Getting rid of cash isn't just about disrupting major organized crime. It’s also about limiting day-to-day street violence. Professor Wright and his colleagues studied crime statistics in Missouri during its mid-1990s transition from distributing federal welfare benefits via a cashable check to a preloaded debit card. After comparing areas that transitioned to debit cards with those that still provided cash benefits, they found moving away from cash was associated with a roughly 10% drop in the total crime rate.
Wright says criminals generally commit burglaries, larcenies, and theft-related assaults in order to get their hands on money they can use in the illegal economy. "You can’t buy drugs with a debit card," the professor explains. In other words, crime declined because there was less of what thieves wanted to steal. The evidence for cash's role in crime is strong enough that Wright supports getting rid of paper money wholesale—assuming there can be safeguards to allow transactions in the event of a major internet outage. "Getting rid of cash won’t stop all of this [crime] but it will slow it significantly," he says.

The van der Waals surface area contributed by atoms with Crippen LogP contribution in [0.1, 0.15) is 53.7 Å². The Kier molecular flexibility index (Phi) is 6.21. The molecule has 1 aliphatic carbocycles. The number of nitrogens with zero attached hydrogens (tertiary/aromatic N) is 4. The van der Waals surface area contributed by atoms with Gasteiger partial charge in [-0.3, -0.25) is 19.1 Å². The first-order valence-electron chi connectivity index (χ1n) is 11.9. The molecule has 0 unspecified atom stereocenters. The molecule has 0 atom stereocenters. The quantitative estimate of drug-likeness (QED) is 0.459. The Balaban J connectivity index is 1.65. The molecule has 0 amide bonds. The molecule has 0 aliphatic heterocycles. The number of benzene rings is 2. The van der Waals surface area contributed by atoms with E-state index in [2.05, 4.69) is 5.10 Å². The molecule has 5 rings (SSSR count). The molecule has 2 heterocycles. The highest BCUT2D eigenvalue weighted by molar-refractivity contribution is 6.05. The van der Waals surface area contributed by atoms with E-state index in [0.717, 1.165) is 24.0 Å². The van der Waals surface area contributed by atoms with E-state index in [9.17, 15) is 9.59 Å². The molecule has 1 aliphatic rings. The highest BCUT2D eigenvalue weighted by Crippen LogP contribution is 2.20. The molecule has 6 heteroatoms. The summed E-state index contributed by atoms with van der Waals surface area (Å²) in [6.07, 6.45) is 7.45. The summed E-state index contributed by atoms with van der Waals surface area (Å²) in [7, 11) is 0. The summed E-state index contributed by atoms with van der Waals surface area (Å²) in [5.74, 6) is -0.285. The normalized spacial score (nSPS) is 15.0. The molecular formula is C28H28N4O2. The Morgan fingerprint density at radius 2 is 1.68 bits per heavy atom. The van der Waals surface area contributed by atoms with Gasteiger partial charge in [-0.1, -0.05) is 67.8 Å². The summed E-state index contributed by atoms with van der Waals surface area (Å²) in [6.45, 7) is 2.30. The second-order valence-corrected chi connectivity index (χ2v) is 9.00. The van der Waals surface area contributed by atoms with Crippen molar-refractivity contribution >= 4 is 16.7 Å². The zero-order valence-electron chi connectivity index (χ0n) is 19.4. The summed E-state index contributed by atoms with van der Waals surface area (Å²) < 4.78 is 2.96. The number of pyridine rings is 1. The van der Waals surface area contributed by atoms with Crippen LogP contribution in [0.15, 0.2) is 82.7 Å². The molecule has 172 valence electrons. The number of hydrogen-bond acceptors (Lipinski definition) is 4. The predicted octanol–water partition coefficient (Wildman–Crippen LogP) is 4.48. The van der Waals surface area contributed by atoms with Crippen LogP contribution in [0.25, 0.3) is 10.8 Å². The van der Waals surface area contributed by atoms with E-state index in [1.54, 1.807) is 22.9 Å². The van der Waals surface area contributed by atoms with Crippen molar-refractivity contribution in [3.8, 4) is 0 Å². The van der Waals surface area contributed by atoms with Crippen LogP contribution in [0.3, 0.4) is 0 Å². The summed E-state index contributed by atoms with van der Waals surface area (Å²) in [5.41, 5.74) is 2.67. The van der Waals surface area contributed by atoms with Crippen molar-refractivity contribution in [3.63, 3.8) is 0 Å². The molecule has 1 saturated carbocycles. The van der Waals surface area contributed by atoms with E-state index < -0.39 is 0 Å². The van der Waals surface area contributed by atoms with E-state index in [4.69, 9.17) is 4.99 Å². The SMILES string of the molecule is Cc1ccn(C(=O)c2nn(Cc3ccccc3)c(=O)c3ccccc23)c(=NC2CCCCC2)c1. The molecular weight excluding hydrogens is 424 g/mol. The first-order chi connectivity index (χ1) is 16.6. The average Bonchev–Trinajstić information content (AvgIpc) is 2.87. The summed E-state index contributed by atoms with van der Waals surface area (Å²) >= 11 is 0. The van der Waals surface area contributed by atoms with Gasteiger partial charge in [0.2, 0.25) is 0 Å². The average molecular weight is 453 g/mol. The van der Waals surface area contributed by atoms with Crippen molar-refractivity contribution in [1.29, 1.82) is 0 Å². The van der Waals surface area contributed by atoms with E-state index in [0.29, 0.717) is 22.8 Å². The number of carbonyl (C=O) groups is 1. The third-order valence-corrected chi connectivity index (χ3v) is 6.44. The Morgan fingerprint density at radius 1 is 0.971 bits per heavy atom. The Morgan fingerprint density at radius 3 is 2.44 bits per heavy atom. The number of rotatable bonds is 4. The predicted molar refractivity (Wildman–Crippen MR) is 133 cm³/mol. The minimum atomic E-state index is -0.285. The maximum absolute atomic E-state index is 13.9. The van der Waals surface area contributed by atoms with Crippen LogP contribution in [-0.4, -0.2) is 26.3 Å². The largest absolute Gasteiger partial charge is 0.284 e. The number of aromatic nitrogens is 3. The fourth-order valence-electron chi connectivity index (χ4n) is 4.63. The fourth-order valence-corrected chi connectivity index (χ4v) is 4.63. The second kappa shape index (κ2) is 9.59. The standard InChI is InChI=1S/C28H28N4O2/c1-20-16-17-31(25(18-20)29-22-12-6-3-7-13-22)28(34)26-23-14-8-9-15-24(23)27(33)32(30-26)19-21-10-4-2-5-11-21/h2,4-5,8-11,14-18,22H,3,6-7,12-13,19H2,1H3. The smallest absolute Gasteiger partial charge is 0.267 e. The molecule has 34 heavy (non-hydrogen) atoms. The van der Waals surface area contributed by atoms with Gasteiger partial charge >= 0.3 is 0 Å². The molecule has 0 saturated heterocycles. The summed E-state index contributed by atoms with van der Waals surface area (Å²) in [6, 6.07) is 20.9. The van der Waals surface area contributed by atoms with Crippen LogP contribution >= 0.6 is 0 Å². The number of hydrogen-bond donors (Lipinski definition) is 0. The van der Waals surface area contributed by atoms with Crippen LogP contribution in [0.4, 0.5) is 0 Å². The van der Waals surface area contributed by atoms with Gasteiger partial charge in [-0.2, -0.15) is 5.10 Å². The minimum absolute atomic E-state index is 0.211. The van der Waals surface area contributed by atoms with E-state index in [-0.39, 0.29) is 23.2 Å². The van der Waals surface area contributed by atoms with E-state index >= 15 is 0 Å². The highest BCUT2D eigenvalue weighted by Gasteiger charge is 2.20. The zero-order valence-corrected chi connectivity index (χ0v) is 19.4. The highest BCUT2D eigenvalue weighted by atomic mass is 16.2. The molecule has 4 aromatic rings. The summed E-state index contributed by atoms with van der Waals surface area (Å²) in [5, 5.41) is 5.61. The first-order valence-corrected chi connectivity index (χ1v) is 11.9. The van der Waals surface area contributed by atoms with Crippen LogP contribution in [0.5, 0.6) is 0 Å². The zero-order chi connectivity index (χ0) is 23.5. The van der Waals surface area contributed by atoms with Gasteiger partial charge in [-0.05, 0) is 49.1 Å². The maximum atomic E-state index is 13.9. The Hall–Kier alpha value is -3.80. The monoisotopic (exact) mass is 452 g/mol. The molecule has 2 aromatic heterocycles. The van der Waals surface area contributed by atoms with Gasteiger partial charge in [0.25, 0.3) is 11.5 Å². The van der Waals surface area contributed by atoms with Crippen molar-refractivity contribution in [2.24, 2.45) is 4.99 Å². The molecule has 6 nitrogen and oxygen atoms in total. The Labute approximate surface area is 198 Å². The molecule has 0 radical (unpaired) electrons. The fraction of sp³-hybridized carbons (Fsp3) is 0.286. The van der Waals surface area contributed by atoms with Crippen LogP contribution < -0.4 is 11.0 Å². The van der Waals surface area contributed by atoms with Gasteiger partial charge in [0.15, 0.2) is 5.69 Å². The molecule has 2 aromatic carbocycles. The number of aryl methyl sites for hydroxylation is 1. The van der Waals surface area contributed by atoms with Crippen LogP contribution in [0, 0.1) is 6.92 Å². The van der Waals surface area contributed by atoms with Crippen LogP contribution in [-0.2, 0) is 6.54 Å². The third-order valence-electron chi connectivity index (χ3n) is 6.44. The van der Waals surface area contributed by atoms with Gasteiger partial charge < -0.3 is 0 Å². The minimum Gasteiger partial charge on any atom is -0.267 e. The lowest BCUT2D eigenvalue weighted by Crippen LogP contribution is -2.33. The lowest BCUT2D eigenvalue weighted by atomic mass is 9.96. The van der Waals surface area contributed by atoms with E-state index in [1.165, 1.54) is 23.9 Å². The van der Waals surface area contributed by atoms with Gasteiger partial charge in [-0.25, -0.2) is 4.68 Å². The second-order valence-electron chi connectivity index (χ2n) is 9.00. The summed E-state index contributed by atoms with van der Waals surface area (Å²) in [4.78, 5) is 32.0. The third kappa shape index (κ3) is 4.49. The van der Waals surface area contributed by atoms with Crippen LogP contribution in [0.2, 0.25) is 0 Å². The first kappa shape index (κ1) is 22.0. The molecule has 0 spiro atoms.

Harvard economics professor Kenneth Rogoff also supports eliminating cash, not just to thwart underground economies, but also to help improve economic policy. Central banks typically fight recessions by lowering interest rates, which stimulates the economy by making saving less lucrative and encouraging consumers and businesses to spend. However, if interest rates dip below zero, meaning banks effectively charge savers, customers can simply withdraw their cash and sidestep the policy entirely. This effect is known as the "zero lower bound," and is considered a serious limit to the effectiveness of monetary policy. "There are certainly many ways to skirt the zero lower bound, but the most elegant would be getting rid of most cash," Rogoff says.